Over the past few seasons, namely since his 20-goal season, Brian Boyle has become a whipping boy around the inter-webs. It’s incredibly perplexing since Boyle has been one of, if not the best, defensive forward the Rangers have had in quite some time. Many argue that he doesn’t score and doesn’t provide offense, but that’s not his role on the team. Yes, Boyle scored 20 goals once upon a time. But his role now is to take defensive zone draws, play solid defense, and move shutdown the opposition. It’s something he has been very good at as well.
Another common, and not thought out, complaint about Boyle is that he “isn’t physical.” This I laugh at quite often. There is a difference between being a physical player and being a fighter. Boyle doesn’t fight. He has no need to. Physicality and toughness are about the ability to use size to gain strong position along the boards and outworking your opponent. We see this every game that Boyle plays, and we saw it against Pittsburgh for Ryan McDonagh’s goal.
If the eye test deceives you because of the name on the back of his jersey, then the underlying #fancystats should help shed some light.
Boyle’s zone starts aren’t anything new that we haven’t discussed before. Boyle starts just 20.4% of his shifts in the offensive zone, and a whopping 43.9% of his starts in the defensive zone. That’s second behind Dominic Moore, but Moore has seen just 98 face offs at even strength. Boyle: 221 face offs. Moore has missed five games, but that’s still a big difference in ice time and reliance by the coach.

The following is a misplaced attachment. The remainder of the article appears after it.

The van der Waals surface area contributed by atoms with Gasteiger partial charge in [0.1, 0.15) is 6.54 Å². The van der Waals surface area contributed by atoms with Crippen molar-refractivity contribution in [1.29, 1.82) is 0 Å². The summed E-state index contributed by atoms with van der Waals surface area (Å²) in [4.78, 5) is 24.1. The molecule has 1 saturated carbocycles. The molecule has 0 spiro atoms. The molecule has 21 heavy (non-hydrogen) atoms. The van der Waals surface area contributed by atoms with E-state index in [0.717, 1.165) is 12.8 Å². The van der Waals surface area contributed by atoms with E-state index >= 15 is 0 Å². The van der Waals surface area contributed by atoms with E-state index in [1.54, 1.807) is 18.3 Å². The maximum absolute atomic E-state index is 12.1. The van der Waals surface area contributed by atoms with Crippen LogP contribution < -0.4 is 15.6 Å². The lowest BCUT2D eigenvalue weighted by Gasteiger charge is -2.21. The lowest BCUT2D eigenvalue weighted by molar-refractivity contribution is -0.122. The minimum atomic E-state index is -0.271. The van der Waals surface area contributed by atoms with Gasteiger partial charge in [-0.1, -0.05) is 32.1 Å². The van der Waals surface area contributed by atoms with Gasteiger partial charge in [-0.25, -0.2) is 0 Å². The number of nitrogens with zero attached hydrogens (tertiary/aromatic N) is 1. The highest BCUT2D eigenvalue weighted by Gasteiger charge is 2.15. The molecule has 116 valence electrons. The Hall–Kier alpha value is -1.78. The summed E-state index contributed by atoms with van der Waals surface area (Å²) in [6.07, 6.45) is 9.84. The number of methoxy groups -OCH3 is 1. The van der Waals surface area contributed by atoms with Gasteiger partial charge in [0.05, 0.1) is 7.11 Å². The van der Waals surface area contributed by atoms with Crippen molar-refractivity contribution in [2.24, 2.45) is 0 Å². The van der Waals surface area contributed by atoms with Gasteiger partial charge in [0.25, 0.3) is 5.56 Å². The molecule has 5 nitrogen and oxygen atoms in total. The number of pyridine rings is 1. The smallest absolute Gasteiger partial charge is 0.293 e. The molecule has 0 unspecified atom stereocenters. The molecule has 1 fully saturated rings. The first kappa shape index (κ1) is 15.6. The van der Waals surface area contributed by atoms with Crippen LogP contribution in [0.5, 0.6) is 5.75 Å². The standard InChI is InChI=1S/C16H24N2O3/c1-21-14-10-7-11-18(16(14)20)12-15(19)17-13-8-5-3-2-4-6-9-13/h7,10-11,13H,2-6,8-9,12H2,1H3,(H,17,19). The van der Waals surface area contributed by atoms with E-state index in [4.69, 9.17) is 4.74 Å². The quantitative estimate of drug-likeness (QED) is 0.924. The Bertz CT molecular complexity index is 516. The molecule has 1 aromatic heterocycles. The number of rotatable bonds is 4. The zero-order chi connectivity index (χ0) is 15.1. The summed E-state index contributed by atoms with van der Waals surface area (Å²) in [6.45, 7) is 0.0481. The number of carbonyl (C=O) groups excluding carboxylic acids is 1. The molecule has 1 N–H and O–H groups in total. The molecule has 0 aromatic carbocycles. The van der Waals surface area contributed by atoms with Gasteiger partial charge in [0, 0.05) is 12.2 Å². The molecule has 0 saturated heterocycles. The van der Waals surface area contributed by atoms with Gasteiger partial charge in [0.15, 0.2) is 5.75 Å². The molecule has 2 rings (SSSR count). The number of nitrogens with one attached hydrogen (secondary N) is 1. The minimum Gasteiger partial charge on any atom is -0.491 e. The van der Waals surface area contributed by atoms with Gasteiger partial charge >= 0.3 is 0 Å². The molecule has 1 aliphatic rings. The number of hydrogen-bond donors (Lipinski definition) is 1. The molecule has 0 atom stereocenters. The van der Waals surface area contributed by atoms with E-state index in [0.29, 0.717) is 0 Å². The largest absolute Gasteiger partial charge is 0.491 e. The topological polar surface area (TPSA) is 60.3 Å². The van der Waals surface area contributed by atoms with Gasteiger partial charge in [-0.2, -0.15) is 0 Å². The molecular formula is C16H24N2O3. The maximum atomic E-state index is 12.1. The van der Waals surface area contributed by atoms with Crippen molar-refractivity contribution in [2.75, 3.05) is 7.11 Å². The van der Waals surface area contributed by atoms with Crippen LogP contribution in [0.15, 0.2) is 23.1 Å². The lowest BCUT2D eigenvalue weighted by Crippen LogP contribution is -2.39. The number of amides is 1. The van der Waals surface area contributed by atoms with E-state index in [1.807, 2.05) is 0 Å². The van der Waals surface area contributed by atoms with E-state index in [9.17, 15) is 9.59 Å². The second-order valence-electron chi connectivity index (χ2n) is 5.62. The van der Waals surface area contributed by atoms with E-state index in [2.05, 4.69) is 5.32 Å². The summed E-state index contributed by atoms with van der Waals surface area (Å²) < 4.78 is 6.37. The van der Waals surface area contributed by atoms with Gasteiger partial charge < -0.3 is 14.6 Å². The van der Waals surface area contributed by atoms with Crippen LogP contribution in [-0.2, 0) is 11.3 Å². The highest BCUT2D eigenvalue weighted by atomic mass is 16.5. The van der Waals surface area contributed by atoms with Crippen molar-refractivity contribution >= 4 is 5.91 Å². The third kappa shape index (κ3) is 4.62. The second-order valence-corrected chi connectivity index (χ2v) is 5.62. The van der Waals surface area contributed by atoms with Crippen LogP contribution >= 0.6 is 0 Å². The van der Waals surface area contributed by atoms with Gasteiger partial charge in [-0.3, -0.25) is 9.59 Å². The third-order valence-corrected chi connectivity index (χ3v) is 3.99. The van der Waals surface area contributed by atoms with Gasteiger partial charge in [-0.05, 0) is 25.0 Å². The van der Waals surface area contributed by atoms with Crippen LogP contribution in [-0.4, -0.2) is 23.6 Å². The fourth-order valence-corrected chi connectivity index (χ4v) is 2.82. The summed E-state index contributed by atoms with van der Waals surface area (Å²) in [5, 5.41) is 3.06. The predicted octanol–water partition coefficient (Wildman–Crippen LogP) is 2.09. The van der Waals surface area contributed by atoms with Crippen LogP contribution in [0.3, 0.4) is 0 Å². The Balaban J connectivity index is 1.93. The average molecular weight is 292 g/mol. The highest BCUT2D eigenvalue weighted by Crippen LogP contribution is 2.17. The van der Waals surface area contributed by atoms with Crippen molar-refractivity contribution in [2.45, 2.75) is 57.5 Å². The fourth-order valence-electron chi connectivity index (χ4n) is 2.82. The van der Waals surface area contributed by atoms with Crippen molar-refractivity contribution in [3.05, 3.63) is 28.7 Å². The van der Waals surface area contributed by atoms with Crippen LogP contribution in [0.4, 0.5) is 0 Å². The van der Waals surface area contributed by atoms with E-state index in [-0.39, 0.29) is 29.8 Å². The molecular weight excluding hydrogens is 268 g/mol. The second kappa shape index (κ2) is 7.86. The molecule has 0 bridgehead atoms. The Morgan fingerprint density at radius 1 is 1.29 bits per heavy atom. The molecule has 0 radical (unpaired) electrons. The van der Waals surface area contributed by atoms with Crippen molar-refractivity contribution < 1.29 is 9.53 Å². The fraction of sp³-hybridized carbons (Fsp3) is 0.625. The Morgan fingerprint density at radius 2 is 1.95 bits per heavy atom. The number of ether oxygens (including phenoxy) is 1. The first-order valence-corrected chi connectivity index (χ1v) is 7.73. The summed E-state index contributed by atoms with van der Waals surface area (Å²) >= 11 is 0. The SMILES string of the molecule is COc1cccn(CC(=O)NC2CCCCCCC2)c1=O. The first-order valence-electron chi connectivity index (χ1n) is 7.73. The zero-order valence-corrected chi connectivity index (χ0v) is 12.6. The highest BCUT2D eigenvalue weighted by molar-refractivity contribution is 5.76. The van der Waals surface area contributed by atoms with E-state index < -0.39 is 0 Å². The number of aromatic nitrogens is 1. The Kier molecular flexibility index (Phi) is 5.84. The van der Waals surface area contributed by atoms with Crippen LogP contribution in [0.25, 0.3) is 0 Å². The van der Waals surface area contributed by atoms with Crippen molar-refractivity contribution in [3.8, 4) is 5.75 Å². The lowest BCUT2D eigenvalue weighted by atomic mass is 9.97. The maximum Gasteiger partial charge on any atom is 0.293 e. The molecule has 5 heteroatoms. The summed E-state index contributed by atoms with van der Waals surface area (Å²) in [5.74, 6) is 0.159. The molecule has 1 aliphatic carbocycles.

We can also look at CF%, where Boyle stands at 51.1% and manages to drive puck possession despite his usage in the defensive zone. This is very impressive, and puts him ahead of players like Ryan Callahan, Mats Zuccarello, J.T. Miller, Dan Girardi and Ryan McDonagh.
The issue with Boyle isn’t his on ice performance. It is the name on the back of his jersey not matching up with perceived expectations. At 6’7, people expect Boyle to be a big enforcer, drop the gloves, and be someone like George Parros. Boyle is simply not that kind of player. I’d take a single Boyle over ten Parros’ any day of the week. Boyle has a rounded out game, where he can play physical, use his size to play defense and create scoring chances, and not just be a lunk dropping the gloves. Every team needs a guy like Boyle.